Jill finds it ironic that before meeting Amnon, she had been involved with TV and radio personality Didi Harari. “I had this very verbal, talkative boyfriend for eight years and then married a man who communicates without sound.”
The couple celebrated their silver wedding anniversary on September 12, two days after appearing at the Center for Jewish Culture in La Jolla, California. Following that, they were the special guests at a deaf film festival in India and then came back to perform in Israel.
Speaking from a Bay Area deaf dance festival in August, Jill says that she and Amnon would like to “get to know more of the deaf dance communities in the States and try building a bridge between American and Israeli deaf cultures.
We’ve found quite a few deaf dancers here who are really good. We would also like to bring a deaf dance festival to Suzanne Dellal [Center for Dance and Theater] in Tel Aviv.”
The twosome often takes its long-running show to Israeli schools, educational programs in Jewish and Arab villages, and to prisons.
“One of our first performances was at a high-security jail down south, and one of the inmates, an Arab, asked afterward why they deserved for us to come,” Jill relates. “I said, ‘Truth is, I wasn’t sure I wanted to come, but Amnon said every person deserves a chance for change.’ And they all got up and started shouting ‘Amnon, Amnon!’ Because of what I did in the army, and working in depressed neighborhoods in south Tel Aviv afterward, the performances in jails are a combination of my art and social-work worlds.”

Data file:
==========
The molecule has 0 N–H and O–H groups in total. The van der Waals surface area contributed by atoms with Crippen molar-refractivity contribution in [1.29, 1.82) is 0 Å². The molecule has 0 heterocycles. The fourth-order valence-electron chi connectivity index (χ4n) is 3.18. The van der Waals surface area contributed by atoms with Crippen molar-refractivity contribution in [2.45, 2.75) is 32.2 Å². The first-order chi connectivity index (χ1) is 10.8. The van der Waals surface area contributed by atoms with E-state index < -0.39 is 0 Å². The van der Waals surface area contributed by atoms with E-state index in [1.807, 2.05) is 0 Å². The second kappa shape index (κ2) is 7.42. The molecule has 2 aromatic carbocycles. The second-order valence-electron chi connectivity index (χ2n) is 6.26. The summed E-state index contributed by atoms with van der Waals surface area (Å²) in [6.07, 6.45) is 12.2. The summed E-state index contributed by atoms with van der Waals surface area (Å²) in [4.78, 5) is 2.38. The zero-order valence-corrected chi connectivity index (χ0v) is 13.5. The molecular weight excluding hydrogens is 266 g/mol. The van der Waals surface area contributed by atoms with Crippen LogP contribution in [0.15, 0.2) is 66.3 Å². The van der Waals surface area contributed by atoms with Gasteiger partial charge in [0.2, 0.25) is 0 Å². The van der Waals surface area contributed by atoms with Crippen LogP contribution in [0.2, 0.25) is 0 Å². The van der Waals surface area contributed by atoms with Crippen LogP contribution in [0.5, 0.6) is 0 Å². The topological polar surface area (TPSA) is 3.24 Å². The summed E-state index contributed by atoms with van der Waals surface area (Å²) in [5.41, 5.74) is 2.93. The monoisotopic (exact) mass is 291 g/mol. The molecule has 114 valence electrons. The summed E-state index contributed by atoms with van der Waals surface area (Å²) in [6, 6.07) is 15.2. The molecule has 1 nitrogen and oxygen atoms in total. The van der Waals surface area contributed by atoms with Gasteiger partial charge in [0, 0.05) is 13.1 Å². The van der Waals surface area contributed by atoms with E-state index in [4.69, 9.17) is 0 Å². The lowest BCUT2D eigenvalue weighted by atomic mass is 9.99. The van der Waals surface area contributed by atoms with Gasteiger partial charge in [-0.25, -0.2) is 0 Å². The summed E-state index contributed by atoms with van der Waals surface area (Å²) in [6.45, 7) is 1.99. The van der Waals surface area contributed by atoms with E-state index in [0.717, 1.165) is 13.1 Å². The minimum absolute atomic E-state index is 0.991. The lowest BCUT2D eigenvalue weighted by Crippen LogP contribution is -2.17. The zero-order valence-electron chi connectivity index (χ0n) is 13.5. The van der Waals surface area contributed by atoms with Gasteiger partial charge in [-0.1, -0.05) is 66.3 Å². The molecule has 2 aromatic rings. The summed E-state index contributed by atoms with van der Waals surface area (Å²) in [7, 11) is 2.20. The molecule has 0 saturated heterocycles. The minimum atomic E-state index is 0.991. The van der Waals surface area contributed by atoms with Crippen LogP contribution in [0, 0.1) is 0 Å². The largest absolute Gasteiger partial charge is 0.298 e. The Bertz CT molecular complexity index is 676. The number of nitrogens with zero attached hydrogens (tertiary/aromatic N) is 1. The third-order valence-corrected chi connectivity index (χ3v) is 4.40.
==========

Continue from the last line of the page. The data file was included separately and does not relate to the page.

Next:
However, international appearances keep Jill and Amnon on the road quite a bit; on the way back to their home in Tel Aviv from the Bay Area, they performed at Jewish festivals in Vienna and Munich.
“I want audiences to learn that anything is possible, and that everybody is different. With Amnon it’s the deafness, but everyone has something inside them that makes him a little bit different,” says Jill.
She confides that four of her good friends warned her against marrying Amnon, yet ironically theirs is the only marriage among those friends that is still intact. “l think we have a successful marriage because we give each other a lot of freedom – he has his friends and I have mine. We each have a whole world without each other and I think that’s healthy. Another thing is that we let each other be unexpected and have room to change.”
The Damtis have two children, both hearing. Their son is studying brain science at the Hebrew University of Jerusalem, and their daughter is serving as a military observer on the Gaza border.
During the summer of Operation Protective Edge, Jill and Amnon performed in bomb shelters in the South, and then took their kids touring in Italy.
Jill admits that over the years she has experienced moments of confusion as to her national identity. “One time we were visiting my uncle on his vineyard in Napa Valley, and I asked Amnon, ‘Am I Israeli or American?’ He said, ‘Both of our children were born in Israel and Israel is our home.’ I do feel that Israel is my home and I feel so connected to Israel,” she says. “When we represented Israel at the White House of the first president Bush, I spoke with a little bit of an Israeli accent on purpose. I felt proud to be Israeli.”
“Two worlds” are indeed two words that describe Jill Damti well on so many levels. ■